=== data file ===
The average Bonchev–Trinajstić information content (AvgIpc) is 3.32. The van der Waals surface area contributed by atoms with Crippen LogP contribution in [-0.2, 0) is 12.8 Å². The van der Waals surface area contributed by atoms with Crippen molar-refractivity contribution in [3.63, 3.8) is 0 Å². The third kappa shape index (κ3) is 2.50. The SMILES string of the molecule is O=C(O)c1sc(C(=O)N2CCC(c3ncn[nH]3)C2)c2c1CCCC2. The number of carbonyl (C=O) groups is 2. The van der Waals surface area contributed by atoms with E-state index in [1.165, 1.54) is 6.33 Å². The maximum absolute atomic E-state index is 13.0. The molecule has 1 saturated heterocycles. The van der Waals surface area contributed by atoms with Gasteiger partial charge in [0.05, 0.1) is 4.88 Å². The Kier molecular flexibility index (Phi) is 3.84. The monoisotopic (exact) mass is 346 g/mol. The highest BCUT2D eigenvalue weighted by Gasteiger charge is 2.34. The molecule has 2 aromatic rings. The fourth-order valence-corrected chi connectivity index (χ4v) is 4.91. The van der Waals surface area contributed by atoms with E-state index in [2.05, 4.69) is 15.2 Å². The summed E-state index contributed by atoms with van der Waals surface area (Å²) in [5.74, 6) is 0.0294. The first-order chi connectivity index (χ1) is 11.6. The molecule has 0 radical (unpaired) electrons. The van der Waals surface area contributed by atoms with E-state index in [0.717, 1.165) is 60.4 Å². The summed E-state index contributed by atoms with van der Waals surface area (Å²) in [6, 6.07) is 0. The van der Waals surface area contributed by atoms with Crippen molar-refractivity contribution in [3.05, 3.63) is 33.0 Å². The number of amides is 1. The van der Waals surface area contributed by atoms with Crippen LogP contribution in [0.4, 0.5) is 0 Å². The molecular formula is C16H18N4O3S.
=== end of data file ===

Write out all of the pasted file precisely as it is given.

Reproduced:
The average Bonchev–Trinajstić information content (AvgIpc) is 3.32. The van der Waals surface area contributed by atoms with Crippen LogP contribution in [-0.2, 0) is 12.8 Å². The van der Waals surface area contributed by atoms with Crippen molar-refractivity contribution in [3.63, 3.8) is 0 Å². The third kappa shape index (κ3) is 2.50. The SMILES string of the molecule is O=C(O)c1sc(C(=O)N2CCC(c3ncn[nH]3)C2)c2c1CCCC2. The number of carbonyl (C=O) groups is 2. The van der Waals surface area contributed by atoms with E-state index in [1.165, 1.54) is 6.33 Å². The maximum absolute atomic E-state index is 13.0. The molecule has 1 saturated heterocycles. The van der Waals surface area contributed by atoms with Gasteiger partial charge in [0.05, 0.1) is 4.88 Å². The Kier molecular flexibility index (Phi) is 3.84. The monoisotopic (exact) mass is 346 g/mol. The highest BCUT2D eigenvalue weighted by Gasteiger charge is 2.34. The molecule has 2 aromatic rings. The fourth-order valence-corrected chi connectivity index (χ4v) is 4.91. The van der Waals surface area contributed by atoms with E-state index in [2.05, 4.69) is 15.2 Å². The summed E-state index contributed by atoms with van der Waals surface area (Å²) in [5.74, 6) is 0.0294. The first-order chi connectivity index (χ1) is 11.6. The molecule has 0 radical (unpaired) electrons. The van der Waals surface area contributed by atoms with E-state index in [0.717, 1.165) is 60.4 Å². The summed E-state index contributed by atoms with van der Waals surface area (Å²) in [6, 6.07) is 0. The van der Waals surface area contributed by atoms with Crippen molar-refractivity contribution in [3.05, 3.63) is 33.0 Å². The number of amides is 1. The van der Waals surface area contributed by atoms with Crippen LogP contribution in [0.4, 0.5) is 0 Å². The molecular formula is C16H18N4O3S.